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Annual Conference 2022, 1-3 July 2022, Tutzing, Germany

Annual Conference 2022: Communicating Secret Intelligence

1-3 July 2022, Politische Akademie Tutzing, Germany

Communication is at the very core of secret intelligence. Information collection, processing, analysis, and dissemination, all entail some kind of communication. Intelligence agencies need to plan and they provide direction, partners need to be informed. Channels of communication have to be selected and secured against unauthorized access. The product – knowledge constructed in a specific setting based on information – will have to be carefully weighed and formulated so that decision-makers are provided with the support they need. Also, more and more, intelligence agencies are called upon by an increasingly critical public to make transparent their sources and methods, collection methods, and the extent of their intrusion into the private sphere through covered operations and personal data collection.

International experts will address these aspects over a broad range of topics, both in terms of periods covered and of the focus of the presentations, to provide for a wide discussion of the various facets of communication and secret intelligence.


F R I D A Y , J U L Y 1 , 2 0 2 2

2.00 p.m. Arrival, Registration, Coffee and Tea

3.30 p.m. Welcome and Greetings

  • Anja Opitz
  • Michael Wala
  • Thomas Wegener Friis


4.00 p.m. Panel I: Intelligence and Occupation
Chair: Anja Opitz, Akademie für Politische Bildung Tutzing

  • Hans Sommer and German Intelligence in Occupied France
    François le Goarant de Tromelin, Amicale des Anciens des Services Spéciaux de la Défense Nationale, Paris
  • New Friends? The Impact of Former Members of SS and Wehrmacht on US-Intelligence ́s Intelligence Acquisition and Intelligence Processing in the Early Cold War
    Lutz Heilmann, Ruhr-University Bochum


5.00 p.m. Break


5.30 p.m. Panel II: Information, Analysis, and the Construction of Knowledge
Chair: Anna Abelmann, Bayerische Forschungsallianz, München

  • Clandestine Communications and Cryptography during the Cold War
    Detlev Vreisleben, Leverkusen
  • The Military-Adventurous Complex: Intelligence Maladies and Making of Japanese Imperialism

6.30 p.m. Dinner


7.30 p.m. Keynote Address
Chair: Jens M. Wegener, Ruhr-University Bochum

  • „How Much Is the CIA Paying You to Say That?“: The Challenge of Educating the Public on the Secret World of Intelligence
    Vince Houghtonm Director of the National Cryptologic Museum, Fort Meade


S A T U R D A Y , J U L Y 2 , 2 0 2 2

8.15 a.m. Breakfast

9.00 a.m. Panel III: Cyber Security: The Protection of Data and Infrastructure
Chair: Wladyslaw Bulhak, Institute of National Remembrance (IPN), Warsaw

  • Intelligence and Big Data – Asset or Burden to the Intelligence Process
    Juho Kotakallio, University of Helsinki
  • Humans are the Weakest Link in Cybersecurity: A Dangerous Myth and Its Consequences
    M. Angela Sasse, Ruhr-University Bochum
  • Critical Infrastructures and Cyber Security: Paradoxes of Vulnerability and Security
    Constantin Goschler, Ruhr-University Bochum


10.30 am Break


10.45 a.m. Panel IV: The Need to Know v. The Right to Know: Intelligence, Data Processing,
and Privacy Protection
Chair: Wolfgang Krieger, University of Marburg

  • Physical Surveillance in the United States: A Social and Political History
    Lawrence Capello, University of Alabama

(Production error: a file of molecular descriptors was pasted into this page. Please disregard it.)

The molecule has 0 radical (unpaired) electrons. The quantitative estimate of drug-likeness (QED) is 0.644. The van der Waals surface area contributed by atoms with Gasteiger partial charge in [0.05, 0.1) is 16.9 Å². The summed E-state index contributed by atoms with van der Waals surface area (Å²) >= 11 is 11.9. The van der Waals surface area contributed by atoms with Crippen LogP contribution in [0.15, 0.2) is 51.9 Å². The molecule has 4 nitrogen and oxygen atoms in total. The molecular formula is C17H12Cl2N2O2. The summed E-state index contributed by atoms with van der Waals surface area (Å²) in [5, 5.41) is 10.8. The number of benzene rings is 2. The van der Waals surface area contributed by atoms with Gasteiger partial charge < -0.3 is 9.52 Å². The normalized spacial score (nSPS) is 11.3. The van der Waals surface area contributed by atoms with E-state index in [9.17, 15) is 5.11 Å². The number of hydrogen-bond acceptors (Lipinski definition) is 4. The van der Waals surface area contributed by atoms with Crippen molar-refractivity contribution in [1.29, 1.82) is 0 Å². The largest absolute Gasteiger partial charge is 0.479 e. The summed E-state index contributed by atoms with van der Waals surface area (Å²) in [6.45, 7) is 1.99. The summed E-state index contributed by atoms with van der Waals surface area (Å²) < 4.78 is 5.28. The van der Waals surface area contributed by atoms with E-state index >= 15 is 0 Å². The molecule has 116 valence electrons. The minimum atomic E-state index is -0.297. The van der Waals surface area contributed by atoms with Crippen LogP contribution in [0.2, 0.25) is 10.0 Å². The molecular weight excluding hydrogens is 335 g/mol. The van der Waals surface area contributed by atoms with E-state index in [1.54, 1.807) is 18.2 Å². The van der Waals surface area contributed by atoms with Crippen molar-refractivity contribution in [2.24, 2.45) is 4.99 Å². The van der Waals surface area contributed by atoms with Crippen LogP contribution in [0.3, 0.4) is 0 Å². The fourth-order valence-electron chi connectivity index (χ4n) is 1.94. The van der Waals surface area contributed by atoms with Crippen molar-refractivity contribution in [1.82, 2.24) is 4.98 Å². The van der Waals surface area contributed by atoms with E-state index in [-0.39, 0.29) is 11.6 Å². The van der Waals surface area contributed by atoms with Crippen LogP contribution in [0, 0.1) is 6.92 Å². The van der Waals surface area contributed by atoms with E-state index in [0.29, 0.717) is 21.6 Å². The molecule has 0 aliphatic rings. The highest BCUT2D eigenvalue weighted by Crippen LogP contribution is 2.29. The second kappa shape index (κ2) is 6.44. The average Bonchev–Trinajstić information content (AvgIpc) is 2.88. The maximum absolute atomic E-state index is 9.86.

• Intelligence, Privacy, and Counter-Surveillance: The ‘Verfassungsschutz’ and the Public in the 1970s
    Christopher Kirchberg, Ruhr-University Bochum
  • „Has It Always Been 1984?“: Public Constructions of Surveillance Technology, 1970-1990
    Jens M. Wegener


12.30 p.m. Lunch


2.30 p.m. Panel V: Beyond the Anglosphere
Chair: Thomas Wegener Friis, University of Southern Denmark

  • Sharing Intelligence: The BND and Iraq’s Mukhabarat
    Ali Dogan, Leibniz-Zentrum Moderner Orient, Berlin
  • The Syrian Mukhabarat (& the Stasi) – Practices of Surveillance and Social Control during the Cold War
    Noura Chalati, Leibniz-Zentrum Moderner Orient, Berlin


3.30 p.m. Coffee Break


4.00 p.m. Panel VI: Collaborators, Double Agents, and Countermen
Chair: Gordan Akrap, Hybrid Warfare Research Institute, Zagreb

  • Special Operation Executive and Anglo-Polish Intelligence Cooperation 1940-1945
    Jacek Tebinka University of Gdansk
  • The Soviet Secret Service Dealing with Nazi-Collaborators, Accomplices, and Potential Anti-Soviet Enemies in the Aftermath of WW II in Ukraine
    Tanja Penter, Heidelberg University
  • The Distorted Reality: The Communist Secret Service in Yugoslavia and the Collection of Intelligence
    Jerca Vodušek Staricˇ, University of Maribor
    5.45 p.m. Annual Membership Meeting of

5.45 p.m. Annual Membership Meeting of the IIHA


6.30 p.m. Dinner


S U N D A Y , J U L Y 3 , 2 0 2 2

8.15 a.m. Breakfast

9.00 a.m. Panel VII: Information, Disinformation, and Data-Overload
Chair: Constantin Goschler, University of Bochum

  • (Dis)information Activities of Intelligence Agencies in Bosnia and Herzegovina and in Croatia
    Gordan AkrapIrena Petrijevcˇanin VuksanovicCroatian Defence Academy, Zagreb
  • The Right Measure of Media Reporting on Sensitive Issues Related to the National Security
    Dora Gelo, University of Zagreb

10.00 a.m. Break

10.30 a.m. Panel VIII: Telling Stories: Communicating Secret Intelligence through Memoirs and Novels
Chair: Michael Wala, Ruhr University of Bochum

  • Former KGB Officers’ Spy Fiction: Is It Worth Reading?
    Filip Kovacevic, University of San Francisco
  • The ‘KGB’ Novel that Exposed a Double Agent Operation
    Benjamin B. Fischer, Former Chief Historian, CIA

11.30 a.m. Wrap Up

12.00 p.m. Lunch

End of Conference